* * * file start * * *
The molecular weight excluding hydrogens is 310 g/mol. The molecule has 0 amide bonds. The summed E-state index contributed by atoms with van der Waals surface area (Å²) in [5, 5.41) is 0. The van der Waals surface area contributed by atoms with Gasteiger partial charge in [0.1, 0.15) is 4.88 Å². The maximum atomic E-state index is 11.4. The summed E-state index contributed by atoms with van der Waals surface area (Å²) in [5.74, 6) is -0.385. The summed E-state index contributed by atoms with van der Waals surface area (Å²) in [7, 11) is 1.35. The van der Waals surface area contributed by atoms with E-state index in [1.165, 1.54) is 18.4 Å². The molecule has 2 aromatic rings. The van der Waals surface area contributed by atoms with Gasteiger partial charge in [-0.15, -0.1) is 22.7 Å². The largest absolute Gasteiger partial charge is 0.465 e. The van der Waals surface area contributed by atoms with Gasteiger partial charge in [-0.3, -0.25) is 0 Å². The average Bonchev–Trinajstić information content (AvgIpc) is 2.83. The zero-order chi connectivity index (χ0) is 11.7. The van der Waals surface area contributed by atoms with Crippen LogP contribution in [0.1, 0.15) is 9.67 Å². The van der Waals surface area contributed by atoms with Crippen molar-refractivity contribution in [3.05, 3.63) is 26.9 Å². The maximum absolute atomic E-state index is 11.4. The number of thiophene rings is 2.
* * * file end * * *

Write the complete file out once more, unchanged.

The molecular weight excluding hydrogens is 310 g/mol. The molecule has 0 amide bonds. The summed E-state index contributed by atoms with van der Waals surface area (Å²) in [5, 5.41) is 0. The van der Waals surface area contributed by atoms with Gasteiger partial charge in [0.1, 0.15) is 4.88 Å². The maximum atomic E-state index is 11.4. The summed E-state index contributed by atoms with van der Waals surface area (Å²) in [5.74, 6) is -0.385. The summed E-state index contributed by atoms with van der Waals surface area (Å²) in [7, 11) is 1.35. The van der Waals surface area contributed by atoms with E-state index in [1.165, 1.54) is 18.4 Å². The molecule has 2 aromatic rings. The van der Waals surface area contributed by atoms with Gasteiger partial charge in [-0.15, -0.1) is 22.7 Å². The largest absolute Gasteiger partial charge is 0.465 e. The van der Waals surface area contributed by atoms with Gasteiger partial charge in [-0.3, -0.25) is 0 Å². The average Bonchev–Trinajstić information content (AvgIpc) is 2.83. The zero-order chi connectivity index (χ0) is 11.7. The van der Waals surface area contributed by atoms with Crippen LogP contribution in [0.1, 0.15) is 9.67 Å². The van der Waals surface area contributed by atoms with Crippen molar-refractivity contribution in [3.05, 3.63) is 26.9 Å². The maximum absolute atomic E-state index is 11.4. The number of thiophene rings is 2.